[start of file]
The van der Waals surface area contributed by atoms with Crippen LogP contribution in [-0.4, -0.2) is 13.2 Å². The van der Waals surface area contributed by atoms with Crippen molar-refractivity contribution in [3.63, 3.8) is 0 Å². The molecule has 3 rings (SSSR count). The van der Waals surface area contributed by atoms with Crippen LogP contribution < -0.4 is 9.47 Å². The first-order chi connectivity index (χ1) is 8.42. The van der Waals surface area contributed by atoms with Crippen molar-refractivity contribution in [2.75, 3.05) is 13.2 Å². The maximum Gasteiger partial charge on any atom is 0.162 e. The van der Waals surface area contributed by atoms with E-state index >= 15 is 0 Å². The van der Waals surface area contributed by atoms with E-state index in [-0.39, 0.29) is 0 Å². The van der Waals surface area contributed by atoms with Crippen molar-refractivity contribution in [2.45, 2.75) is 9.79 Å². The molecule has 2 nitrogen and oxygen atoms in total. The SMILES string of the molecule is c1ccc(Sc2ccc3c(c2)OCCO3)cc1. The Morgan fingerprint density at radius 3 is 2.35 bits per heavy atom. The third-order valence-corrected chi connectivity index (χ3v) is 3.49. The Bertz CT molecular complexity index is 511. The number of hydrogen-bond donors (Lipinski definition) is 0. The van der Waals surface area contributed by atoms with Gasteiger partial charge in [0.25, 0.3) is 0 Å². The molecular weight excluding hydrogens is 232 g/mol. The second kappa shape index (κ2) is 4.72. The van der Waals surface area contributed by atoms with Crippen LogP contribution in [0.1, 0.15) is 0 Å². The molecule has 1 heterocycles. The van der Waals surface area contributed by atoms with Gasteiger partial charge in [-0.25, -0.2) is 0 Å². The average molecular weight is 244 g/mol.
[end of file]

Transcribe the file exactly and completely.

The van der Waals surface area contributed by atoms with Crippen LogP contribution in [-0.4, -0.2) is 13.2 Å². The van der Waals surface area contributed by atoms with Crippen molar-refractivity contribution in [3.63, 3.8) is 0 Å². The molecule has 3 rings (SSSR count). The van der Waals surface area contributed by atoms with Crippen LogP contribution < -0.4 is 9.47 Å². The first-order chi connectivity index (χ1) is 8.42. The van der Waals surface area contributed by atoms with Crippen molar-refractivity contribution in [2.75, 3.05) is 13.2 Å². The maximum Gasteiger partial charge on any atom is 0.162 e. The van der Waals surface area contributed by atoms with E-state index >= 15 is 0 Å². The van der Waals surface area contributed by atoms with E-state index in [-0.39, 0.29) is 0 Å². The van der Waals surface area contributed by atoms with Crippen molar-refractivity contribution in [2.45, 2.75) is 9.79 Å². The molecule has 2 nitrogen and oxygen atoms in total. The SMILES string of the molecule is c1ccc(Sc2ccc3c(c2)OCCO3)cc1. The Morgan fingerprint density at radius 3 is 2.35 bits per heavy atom. The third-order valence-corrected chi connectivity index (χ3v) is 3.49. The Bertz CT molecular complexity index is 511. The number of hydrogen-bond donors (Lipinski definition) is 0. The van der Waals surface area contributed by atoms with Gasteiger partial charge in [0.25, 0.3) is 0 Å². The molecular weight excluding hydrogens is 232 g/mol. The second kappa shape index (κ2) is 4.72. The van der Waals surface area contributed by atoms with Crippen LogP contribution in [0.1, 0.15) is 0 Å². The molecule has 1 heterocycles. The van der Waals surface area contributed by atoms with Gasteiger partial charge in [-0.25, -0.2) is 0 Å². The average molecular weight is 244 g/mol.